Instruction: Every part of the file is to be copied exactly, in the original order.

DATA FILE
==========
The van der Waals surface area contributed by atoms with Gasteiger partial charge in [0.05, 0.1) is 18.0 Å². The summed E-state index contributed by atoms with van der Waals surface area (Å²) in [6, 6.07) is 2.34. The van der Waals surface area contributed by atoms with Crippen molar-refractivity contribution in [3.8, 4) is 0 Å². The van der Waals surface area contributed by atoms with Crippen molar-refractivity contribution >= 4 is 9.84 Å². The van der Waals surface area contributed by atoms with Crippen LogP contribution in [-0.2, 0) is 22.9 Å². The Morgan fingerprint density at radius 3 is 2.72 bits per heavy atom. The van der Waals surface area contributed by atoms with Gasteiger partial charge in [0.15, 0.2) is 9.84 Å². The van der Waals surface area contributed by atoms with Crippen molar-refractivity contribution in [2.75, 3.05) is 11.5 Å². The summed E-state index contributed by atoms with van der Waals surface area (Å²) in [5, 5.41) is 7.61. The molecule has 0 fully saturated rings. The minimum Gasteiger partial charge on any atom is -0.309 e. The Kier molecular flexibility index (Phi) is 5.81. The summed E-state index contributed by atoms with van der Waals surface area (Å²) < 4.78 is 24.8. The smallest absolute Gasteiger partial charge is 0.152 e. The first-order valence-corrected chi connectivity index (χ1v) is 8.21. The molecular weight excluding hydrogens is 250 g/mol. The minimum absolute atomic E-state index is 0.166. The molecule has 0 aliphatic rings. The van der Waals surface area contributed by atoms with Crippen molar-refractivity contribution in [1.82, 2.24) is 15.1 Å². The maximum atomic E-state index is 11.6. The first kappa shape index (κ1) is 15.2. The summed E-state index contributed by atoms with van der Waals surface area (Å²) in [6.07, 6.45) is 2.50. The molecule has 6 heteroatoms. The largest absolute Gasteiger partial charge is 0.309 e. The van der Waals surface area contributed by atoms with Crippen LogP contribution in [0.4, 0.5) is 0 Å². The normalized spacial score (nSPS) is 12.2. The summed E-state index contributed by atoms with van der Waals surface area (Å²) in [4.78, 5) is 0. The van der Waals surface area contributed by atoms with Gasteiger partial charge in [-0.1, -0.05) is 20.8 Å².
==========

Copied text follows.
The van der Waals surface area contributed by atoms with Gasteiger partial charge in [0.05, 0.1) is 18.0 Å². The summed E-state index contributed by atoms with van der Waals surface area (Å²) in [6, 6.07) is 2.34. The van der Waals surface area contributed by atoms with Crippen molar-refractivity contribution in [3.8, 4) is 0 Å². The van der Waals surface area contributed by atoms with Crippen molar-refractivity contribution >= 4 is 9.84 Å². The van der Waals surface area contributed by atoms with Crippen LogP contribution in [-0.2, 0) is 22.9 Å². The Morgan fingerprint density at radius 3 is 2.72 bits per heavy atom. The van der Waals surface area contributed by atoms with Gasteiger partial charge in [0.15, 0.2) is 9.84 Å². The van der Waals surface area contributed by atoms with Crippen molar-refractivity contribution in [2.75, 3.05) is 11.5 Å². The summed E-state index contributed by atoms with van der Waals surface area (Å²) in [5, 5.41) is 7.61. The molecule has 0 fully saturated rings. The minimum Gasteiger partial charge on any atom is -0.309 e. The Kier molecular flexibility index (Phi) is 5.81. The summed E-state index contributed by atoms with van der Waals surface area (Å²) < 4.78 is 24.8. The smallest absolute Gasteiger partial charge is 0.152 e. The first-order valence-corrected chi connectivity index (χ1v) is 8.21. The molecular weight excluding hydrogens is 250 g/mol. The minimum absolute atomic E-state index is 0.166. The molecule has 0 aliphatic rings. The van der Waals surface area contributed by atoms with Crippen molar-refractivity contribution in [1.82, 2.24) is 15.1 Å². The maximum atomic E-state index is 11.6. The first kappa shape index (κ1) is 15.2. The summed E-state index contributed by atoms with van der Waals surface area (Å²) in [6.07, 6.45) is 2.50. The molecule has 6 heteroatoms. The largest absolute Gasteiger partial charge is 0.309 e. The van der Waals surface area contributed by atoms with Crippen LogP contribution in [0.4, 0.5) is 0 Å². The normalized spacial score (nSPS) is 12.2. The summed E-state index contributed by atoms with van der Waals surface area (Å²) in [4.78, 5) is 0. The van der Waals surface area contributed by atoms with Gasteiger partial charge in [-0.1, -0.05) is 20.8 Å².